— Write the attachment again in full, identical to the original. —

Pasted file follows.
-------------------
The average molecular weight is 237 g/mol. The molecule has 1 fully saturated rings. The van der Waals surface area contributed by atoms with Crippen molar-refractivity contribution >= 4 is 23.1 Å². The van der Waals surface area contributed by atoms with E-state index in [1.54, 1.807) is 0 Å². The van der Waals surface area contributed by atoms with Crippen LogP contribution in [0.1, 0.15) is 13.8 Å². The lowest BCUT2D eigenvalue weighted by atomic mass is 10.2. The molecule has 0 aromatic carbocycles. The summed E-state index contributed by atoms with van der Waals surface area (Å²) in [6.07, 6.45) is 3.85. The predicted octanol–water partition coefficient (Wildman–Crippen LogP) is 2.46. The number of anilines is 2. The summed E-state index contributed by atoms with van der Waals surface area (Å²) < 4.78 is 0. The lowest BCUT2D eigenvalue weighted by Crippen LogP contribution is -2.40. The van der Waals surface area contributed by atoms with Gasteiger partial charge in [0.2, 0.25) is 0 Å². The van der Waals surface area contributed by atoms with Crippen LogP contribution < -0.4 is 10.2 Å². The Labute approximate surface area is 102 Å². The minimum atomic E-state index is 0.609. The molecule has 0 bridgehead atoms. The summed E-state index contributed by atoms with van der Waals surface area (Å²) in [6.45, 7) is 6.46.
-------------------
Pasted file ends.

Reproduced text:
The average molecular weight is 237 g/mol. The molecule has 1 fully saturated rings. The van der Waals surface area contributed by atoms with Crippen molar-refractivity contribution >= 4 is 23.1 Å². The van der Waals surface area contributed by atoms with E-state index in [1.54, 1.807) is 0 Å². The van der Waals surface area contributed by atoms with Crippen LogP contribution in [0.1, 0.15) is 13.8 Å². The lowest BCUT2D eigenvalue weighted by atomic mass is 10.2. The molecule has 0 aromatic carbocycles. The summed E-state index contributed by atoms with van der Waals surface area (Å²) in [6.07, 6.45) is 3.85. The predicted octanol–water partition coefficient (Wildman–Crippen LogP) is 2.46. The number of anilines is 2. The summed E-state index contributed by atoms with van der Waals surface area (Å²) < 4.78 is 0. The lowest BCUT2D eigenvalue weighted by Crippen LogP contribution is -2.40. The van der Waals surface area contributed by atoms with Gasteiger partial charge in [0.2, 0.25) is 0 Å². The van der Waals surface area contributed by atoms with Crippen LogP contribution < -0.4 is 10.2 Å². The Labute approximate surface area is 102 Å². The minimum atomic E-state index is 0.609. The molecule has 0 bridgehead atoms. The summed E-state index contributed by atoms with van der Waals surface area (Å²) in [6.45, 7) is 6.46.